University of Illinois at Urbana-Champaign, PI, Open Annotation Collaboration
email: t-cole3(at)illinois.edu
 
b) The Future World Heritage Digital Mathematics Library Symposium
The Future World Heritage Digital Mathematics Library Symposium was
held at the National Academy of Sciences in Washington, DC, on June
1-3, 2012. The meeting was organized by the CEIC and supported by a
grant from the Alfred P. Sloan Foundation. The participants consulted
on the ongoing goal of a World Digital Mathematics Library (WDML), and
discussed progress made to date and future challenges. The final
report of the meeting is at
http://ada00.math.uni-bielefeld.de/mediawiki-1.18.1/index.php/Final_report.
Complete information about the program, list of participants, slides
of all keynote talks, position papers, etc., can be found on the
Symposium wiki:
http://ada00.math.uni-bielefeld.de/dml.

Nominations for IMU Awards 2014

The President of the IMU, Ingrid Daubechies, has written to the
Adhering Organizations, asking them to submit nominations for the IMU
awards listed below.
 
* Fields Medals - fields14-chair(at)mathunion.org
The Fields Medals are awarded every 4 years on the occasion of the
International Congress of Mathematicians  to recognize outstanding
mathematical achievement for existing work and for the promise of
future achievement.
 
* Rolf Nevanlinna Prize - nevanlinna14-chair(at)mathunion.org
The Nevanlinna Prize is awarded once every 4 years at the
International Congress of Mathematicians, for outstanding
contributions in mathematical aspects of information sciences.
 
* Carl Friedrich Gauss Prize - gauss14-chair(at)mathunion.org
The Gauss Prize is awarded once every 4 years to honor a scientist
whose mathematical research has had an impact outside mathematics -
either in technology, in business, or simply in people's everyday lives.
 
* Chern Medal Award - chern14-chair(at)mathunion.org
The Chern Medal is awarded every 4 years on the occasion  of the
International Congress of Mathematicians to an individual whose
accomplishments warrant the highest level of recognition for
outstanding achievements in the field
of mathematics.
 
* Leelavati Prize, sponsored by Infosys - leelavati14-chair(at)mathunion.org
The Leelavati Prize, is intended to accord high recognition and great
appreciation of the IMU and Infosys of outstanding contributions for
increasing public awareness of mathematics as an intellectual
discipline and the crucial role it plays in diverse human endeavors.
 
* ICM 2014 Emmy Noether Lecture - noether14-chair(at)mathunion.org
The ICM Emmy Noether lecture is a special lecture at an ICM which
honors women who have made fundamental and sustained contributions to
the mathematical sciences.
 
More details about each of these awards and the Noether lecture, as
well as lists of past laureates, can be found on the IMU Web site, at URL:
www.mathunion.org/general/prizes
 
Deadline for nominations:  December 31, 2012
The names of the chairs of the various prize committees and their
contact information can be found at:
http://www.mathunion.org/general/prizes/prize-committee-chairs/2014/
The names of the other prize committee members remain confidential and
will be announced at the Opening Ceremony of ICM 2014 only.
 

Fields Medal Symposium

The Fields Institute (Link to http://www.fields.utoronto.ca/) in
Toronto, Canada will soon launch an annual event called the FIELDS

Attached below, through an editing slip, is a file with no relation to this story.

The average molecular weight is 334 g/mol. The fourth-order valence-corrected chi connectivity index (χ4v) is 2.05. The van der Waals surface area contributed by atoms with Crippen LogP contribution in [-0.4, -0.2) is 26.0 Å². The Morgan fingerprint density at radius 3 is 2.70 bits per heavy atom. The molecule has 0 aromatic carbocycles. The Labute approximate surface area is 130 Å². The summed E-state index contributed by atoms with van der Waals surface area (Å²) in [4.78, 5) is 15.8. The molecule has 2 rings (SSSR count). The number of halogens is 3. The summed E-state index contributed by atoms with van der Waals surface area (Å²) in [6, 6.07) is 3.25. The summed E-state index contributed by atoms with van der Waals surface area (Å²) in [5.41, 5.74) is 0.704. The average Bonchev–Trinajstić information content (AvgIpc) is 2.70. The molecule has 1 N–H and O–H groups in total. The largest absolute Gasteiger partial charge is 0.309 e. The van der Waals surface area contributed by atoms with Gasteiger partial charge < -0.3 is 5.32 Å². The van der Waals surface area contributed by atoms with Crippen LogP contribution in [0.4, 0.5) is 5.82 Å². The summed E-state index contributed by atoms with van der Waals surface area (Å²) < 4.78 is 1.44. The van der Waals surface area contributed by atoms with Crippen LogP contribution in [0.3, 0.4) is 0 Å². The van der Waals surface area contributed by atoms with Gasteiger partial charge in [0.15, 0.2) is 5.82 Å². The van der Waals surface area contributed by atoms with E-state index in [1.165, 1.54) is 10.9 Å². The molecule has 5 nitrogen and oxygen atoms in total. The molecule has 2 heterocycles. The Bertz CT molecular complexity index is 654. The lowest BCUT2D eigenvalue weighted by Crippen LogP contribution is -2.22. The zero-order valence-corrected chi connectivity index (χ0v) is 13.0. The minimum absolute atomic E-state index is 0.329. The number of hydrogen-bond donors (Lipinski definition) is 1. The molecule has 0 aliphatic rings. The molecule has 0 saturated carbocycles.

MEDAL SYMPOSIUM, that will focus on the work of mathematicians honored
by a Fields Medal. The Inaugural Fields Medal Symposium (Link to
http://www.fields.utoronto.ca/programs/scientific/fieldsmedalsym/12-13/),
entitled Fundamentals of the Langlands Program, will be held on
October 15-18, 2012. It will be centered on the work of Ngô Bà o
Châu, and its current and potential impact.

Bill Thurston Passing Away

Bill Thurston passed away on August 21, 2012. He was for many years
the dominant figure in the study of 3 dimensional topology and
geometry, winning a Fields medal for this work in 1982. His
"Geometrization Conjecture" classifying the topology of 3 manifolds
was finally proved by Perelman as part of his work on the Poincaré
Conjecture.

Mathematics of Planet Earth 2013 (MPE2013)

MPE2013 is a year of scientific and outreach activities around the
world in 2013: www.mpe2013.org.
 
It is not too late to participate to the "Mathematics of Planet Earth
Competition for an open source exhibition of virtual modules"
(museum-quality exhibits): www.mpe2013.org/competition. You can
participate yourself. Your help is also welcome to spread the news and
encourage other people to participate: students, colleagues, teachers,
etc. The modules submitted will form the basis of the permanent
Mathematics of Planet Earth Open Source Exhibition. Examples of
modules or themes to be covered are available on the website. The
competition is open until December 20, 2012.
 
The launch of the MPE exhibition will be organized by the IMU jointly
with MPE2013. It will take place at the UNESCO Headquarters in Paris
on March 5-8 2013. The winners will receive their prizes during a
ceremony on March 5. MPE2013 will work in partnership with UNESCO, IMU
and ICMI for the promotion of the MPE exhibition, and for other MPE
activities like the distribution of special MPE issues of magazines in
Africa.
 
MPE2013 hopes to hold a daily blog in 2013. If you are interested to
contribute, please send a message to blog(at)mpe2013.org, with an
indication of preferred dates and topics.
 
Many countries are already preparing their MPE2013 launch and will
hold activities all around 2013. It is not too late for other
countries to join and organize MPE related activities. MPE2013 can
help for partnerships.

Subscribing to IMU-Net

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Previous issues can be seen at:
http://www.mathunion.org/imu-net/archive/
last updated: 2012-10-30